Good luck registering your 1981 Camaro!
Back on April 8, 2021 I sounded the alarm that certain members of the Nevada state legislature were looking to close up “loopholes” in classic car registrations. Now, Nevada residents are hopping mad the plans are becoming reality, with tensions boiling over at a Clark County town hall meeting on August 31. Just wait until these people see what else their fearless leaders have in store not only for their vehicles but also their home appliances.
For now, the focus is on Nevada Assembly Bill 349, which proposes that for a vehicle to be registered as a classic car it must pass a smog check, carry classic or antique insurance, and can only be driven 5,000 miles per year. That’s right, the government is going to tell you that taking your classic vehicle out on an epic road trip might mean it can no longer be registered, because that’s what freedom is all about.
Of course, this all is being done in the name of curbing air pollution. After all, everyone knows classic cars are the main culprit of CO2 emissions and some such nonsense. Just like I said last year, many are pointing out this law impacts those who have less in the way of financial means. To be considered a classic vehicle, per the bill as it’s written currently, a car would need to have been manufactured over 40 years before the date of application for the special registration. In other words, owning a car that was made in 1982 could become a true luxury in Nevada.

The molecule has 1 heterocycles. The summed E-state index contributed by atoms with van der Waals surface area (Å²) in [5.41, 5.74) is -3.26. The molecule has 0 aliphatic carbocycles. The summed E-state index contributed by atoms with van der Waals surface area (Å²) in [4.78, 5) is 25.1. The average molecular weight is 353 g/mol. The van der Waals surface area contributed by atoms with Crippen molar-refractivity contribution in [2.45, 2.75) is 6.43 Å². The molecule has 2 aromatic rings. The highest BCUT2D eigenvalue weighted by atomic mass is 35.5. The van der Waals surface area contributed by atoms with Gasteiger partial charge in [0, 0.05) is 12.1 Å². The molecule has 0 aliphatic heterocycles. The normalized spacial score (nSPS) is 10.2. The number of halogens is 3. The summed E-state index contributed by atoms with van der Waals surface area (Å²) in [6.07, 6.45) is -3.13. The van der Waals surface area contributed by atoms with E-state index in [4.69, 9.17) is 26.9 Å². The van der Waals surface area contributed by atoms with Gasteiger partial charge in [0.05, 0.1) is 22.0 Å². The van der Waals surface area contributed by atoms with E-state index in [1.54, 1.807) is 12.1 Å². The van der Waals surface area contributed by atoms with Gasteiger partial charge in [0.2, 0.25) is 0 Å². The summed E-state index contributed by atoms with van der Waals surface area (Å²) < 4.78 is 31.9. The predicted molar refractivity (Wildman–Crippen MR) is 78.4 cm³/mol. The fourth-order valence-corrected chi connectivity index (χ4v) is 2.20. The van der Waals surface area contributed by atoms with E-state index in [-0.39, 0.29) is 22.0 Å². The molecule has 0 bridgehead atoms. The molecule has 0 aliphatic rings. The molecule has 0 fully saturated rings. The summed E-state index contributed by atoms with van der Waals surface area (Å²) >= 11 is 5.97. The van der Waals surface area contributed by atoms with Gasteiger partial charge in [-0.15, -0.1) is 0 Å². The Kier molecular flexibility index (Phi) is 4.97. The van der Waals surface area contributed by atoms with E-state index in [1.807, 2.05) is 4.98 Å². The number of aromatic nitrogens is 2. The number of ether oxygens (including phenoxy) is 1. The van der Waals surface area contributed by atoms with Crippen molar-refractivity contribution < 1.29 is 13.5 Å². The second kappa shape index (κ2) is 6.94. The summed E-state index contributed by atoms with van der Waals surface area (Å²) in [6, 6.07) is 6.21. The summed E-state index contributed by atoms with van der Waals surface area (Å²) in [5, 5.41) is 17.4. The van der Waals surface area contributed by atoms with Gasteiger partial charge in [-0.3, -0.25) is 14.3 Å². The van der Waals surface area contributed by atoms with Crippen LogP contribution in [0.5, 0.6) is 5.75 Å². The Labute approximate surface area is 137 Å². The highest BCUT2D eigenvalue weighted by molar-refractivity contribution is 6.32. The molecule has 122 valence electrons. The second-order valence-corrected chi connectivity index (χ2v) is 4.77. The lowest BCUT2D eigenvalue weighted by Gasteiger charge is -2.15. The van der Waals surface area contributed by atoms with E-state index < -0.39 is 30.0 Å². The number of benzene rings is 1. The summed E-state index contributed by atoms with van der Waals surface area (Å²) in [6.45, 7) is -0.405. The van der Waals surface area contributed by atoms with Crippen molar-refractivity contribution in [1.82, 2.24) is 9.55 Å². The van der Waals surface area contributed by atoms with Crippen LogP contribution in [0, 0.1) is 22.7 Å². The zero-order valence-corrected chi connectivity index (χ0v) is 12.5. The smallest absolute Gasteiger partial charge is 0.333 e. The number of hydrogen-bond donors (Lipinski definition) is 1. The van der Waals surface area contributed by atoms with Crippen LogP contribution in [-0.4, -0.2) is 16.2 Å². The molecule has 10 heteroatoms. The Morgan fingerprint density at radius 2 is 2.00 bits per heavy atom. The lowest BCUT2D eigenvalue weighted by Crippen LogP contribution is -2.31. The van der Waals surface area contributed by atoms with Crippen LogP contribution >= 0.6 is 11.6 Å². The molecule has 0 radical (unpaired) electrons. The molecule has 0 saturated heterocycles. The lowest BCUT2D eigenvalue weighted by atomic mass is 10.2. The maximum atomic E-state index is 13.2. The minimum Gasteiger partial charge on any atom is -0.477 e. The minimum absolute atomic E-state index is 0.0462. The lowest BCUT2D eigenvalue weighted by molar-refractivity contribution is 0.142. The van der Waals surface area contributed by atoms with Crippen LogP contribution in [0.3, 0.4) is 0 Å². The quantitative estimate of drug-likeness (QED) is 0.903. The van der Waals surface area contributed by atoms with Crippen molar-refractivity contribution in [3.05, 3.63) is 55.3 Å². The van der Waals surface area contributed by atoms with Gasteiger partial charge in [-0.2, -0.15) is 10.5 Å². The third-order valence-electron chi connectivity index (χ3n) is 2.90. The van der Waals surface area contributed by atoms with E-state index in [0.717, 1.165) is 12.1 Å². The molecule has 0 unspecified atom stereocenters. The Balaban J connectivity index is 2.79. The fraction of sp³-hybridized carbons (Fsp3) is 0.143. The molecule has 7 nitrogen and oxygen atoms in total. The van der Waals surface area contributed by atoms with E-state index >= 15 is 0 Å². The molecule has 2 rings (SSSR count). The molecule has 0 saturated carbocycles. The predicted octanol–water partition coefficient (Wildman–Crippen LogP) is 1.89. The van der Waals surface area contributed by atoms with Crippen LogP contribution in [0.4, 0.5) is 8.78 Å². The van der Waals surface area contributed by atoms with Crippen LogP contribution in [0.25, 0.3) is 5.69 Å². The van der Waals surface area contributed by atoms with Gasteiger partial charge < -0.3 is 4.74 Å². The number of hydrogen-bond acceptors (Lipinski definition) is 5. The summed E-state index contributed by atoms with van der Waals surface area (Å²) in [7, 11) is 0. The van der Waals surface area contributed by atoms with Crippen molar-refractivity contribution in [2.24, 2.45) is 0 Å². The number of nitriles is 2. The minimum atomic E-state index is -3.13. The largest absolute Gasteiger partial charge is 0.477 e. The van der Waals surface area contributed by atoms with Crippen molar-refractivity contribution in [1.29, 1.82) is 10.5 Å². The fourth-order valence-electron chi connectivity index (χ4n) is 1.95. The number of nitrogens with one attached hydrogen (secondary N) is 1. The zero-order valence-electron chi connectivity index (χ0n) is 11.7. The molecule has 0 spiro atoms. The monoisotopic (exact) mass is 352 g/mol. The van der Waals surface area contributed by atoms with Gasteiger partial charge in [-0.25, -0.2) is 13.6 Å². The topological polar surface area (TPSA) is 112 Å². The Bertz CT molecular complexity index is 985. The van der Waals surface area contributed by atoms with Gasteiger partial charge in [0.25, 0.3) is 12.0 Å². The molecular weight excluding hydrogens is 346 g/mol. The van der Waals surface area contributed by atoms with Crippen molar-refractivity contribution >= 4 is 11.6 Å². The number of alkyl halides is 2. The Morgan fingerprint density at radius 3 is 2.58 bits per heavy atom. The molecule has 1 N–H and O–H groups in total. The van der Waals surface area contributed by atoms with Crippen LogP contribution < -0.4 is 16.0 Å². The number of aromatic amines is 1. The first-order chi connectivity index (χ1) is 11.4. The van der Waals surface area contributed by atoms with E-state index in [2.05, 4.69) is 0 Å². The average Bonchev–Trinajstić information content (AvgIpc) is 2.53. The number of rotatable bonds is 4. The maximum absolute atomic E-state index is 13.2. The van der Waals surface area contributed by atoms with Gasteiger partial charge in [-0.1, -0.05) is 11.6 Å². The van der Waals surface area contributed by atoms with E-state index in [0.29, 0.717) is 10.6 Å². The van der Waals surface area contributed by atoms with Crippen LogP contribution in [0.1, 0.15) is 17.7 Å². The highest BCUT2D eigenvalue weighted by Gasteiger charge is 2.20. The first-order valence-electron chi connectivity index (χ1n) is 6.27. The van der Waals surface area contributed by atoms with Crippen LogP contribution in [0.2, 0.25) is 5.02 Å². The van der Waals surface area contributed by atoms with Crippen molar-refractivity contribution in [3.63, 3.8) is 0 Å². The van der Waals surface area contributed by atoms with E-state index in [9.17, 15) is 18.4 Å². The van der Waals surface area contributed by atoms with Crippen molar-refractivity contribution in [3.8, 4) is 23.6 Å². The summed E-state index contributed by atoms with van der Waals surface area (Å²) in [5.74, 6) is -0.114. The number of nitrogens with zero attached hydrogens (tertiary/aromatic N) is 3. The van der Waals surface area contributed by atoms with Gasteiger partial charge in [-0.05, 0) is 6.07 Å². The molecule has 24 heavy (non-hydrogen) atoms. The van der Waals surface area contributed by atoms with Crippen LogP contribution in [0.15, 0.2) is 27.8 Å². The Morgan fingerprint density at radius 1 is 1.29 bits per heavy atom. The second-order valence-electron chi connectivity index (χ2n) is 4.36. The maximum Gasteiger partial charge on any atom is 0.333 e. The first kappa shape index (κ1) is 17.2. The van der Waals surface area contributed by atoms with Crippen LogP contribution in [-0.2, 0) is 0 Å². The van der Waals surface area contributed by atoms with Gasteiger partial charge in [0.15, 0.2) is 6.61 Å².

For certain low-income residents, an old vehicle might be the only car they can truly afford. Even if they can get it to pass the smog test, most classic car insurance providers require proof of a daily driver other than the classic vehicle, which is probably why that’s in the bill.
Some of the attendees at the town hall meeting rightly pointed out that the number of classic cars on Nevada roads are a sliver of all traffic. Most enthusiasts who own a classic keep it garaged most of the time, bringing it out for weekend meets and shows, choosing to drive something more modern Monday through Friday.
One of the most intelligent quotes from local reporting of the town hall meeting comes via Clark County Commissioner William McCurdy II. “A lot of cars that are on the road,” McCurdy said, according to 8 News Now. “That is also polluting the air.” Yes, because “ a lot of cars” are operating, the state must crack down on a small population of vehicles which aren’t driven much at all.